Scientists solve a mystery of severe asthma and how to treat it
Corticosteroid inhalers are a common treatment for asthma, but strangely, patients with severe asthma don’t seem to respond well to it. In a new study, scientists have identified a mechanism that seems to block the drugs, and importantly, a potential way to bypass the problem.
People with persistent asthma are often prescribed inhaled corticosteroid drugs, which reduce inflammation and swelling of the airways to prevent asthma attacks and reduce their severity. But while they’re effective in people with mild to moderate asthma, these drugs don’t seem to grant the same relief to patients with severe asthma. Exactly why that’s the case has remained unknown.
For the new study, researchers at Rutgers University and Genentech investigated the problem. The team collected samples of bronchial airway epithelial cells (BAECs), which line the airways, from patients with moderate and severe asthma, as well as controls without the illness. Next, they conducted a genetic analysis to see which genes are turned on in the cells in response to the drugs.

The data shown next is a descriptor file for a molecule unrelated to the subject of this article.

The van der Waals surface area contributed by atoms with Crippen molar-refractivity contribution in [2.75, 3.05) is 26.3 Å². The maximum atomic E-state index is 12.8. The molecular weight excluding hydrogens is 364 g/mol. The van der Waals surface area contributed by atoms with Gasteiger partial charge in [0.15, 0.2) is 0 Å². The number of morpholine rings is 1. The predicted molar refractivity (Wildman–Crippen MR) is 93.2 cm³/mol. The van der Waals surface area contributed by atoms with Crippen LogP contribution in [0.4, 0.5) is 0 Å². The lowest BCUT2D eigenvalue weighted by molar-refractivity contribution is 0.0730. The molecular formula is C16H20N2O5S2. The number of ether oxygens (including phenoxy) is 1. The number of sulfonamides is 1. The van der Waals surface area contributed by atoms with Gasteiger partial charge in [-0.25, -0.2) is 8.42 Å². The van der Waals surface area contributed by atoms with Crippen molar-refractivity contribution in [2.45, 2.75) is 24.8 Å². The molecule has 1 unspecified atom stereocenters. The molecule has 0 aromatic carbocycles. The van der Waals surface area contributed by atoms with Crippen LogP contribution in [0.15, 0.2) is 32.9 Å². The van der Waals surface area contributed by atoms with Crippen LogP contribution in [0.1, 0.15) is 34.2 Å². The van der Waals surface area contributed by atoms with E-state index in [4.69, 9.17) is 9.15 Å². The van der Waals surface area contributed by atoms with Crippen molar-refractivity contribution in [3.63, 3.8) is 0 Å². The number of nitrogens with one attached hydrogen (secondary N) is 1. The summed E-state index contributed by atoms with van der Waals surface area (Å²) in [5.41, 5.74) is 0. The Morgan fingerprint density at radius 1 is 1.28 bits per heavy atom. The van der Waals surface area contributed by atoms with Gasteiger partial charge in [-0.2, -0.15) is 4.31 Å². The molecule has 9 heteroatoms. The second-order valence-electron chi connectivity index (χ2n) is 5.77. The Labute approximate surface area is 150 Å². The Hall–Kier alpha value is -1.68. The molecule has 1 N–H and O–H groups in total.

The researchers found that the corticosteroids promote the secretion of two specific growth factors, called FGF and G-CSF, in the epithelial cells of patients with severe asthma. Growth factors like these usually perform important functions, but in this case, the team found that they block the action of the drugs.
“We believe this response explains why patients with severe asthma are unresponsive to such conventional therapy,” said Reynold Panettieri Jr., an author of the study.
The team says that the finding suggests that patients with severe asthma have different cellular pathways activated, which ultimately results in the drugs failing to work. Having identified the problem, the team tested a workaround that could restore their function. In tests in mice, the researchers blocked those growth factors before administering corticosteroids, and found that the drugs worked once again to reverse inflammation. This could open new paths to treatment for patients with severe asthma.
“Our study has uncovered a potential mechanism to explain why patients with severe asthma are unresponsive to conventional therapy,” said Panettieri. “If we could uncover new approaches to treatment that directly affect that mechanism, we may be able to restore a sensitivity to the steroid and improve outcomes.”
The research was published in the journal Science Translational Medicine.
Source: Rutgers University
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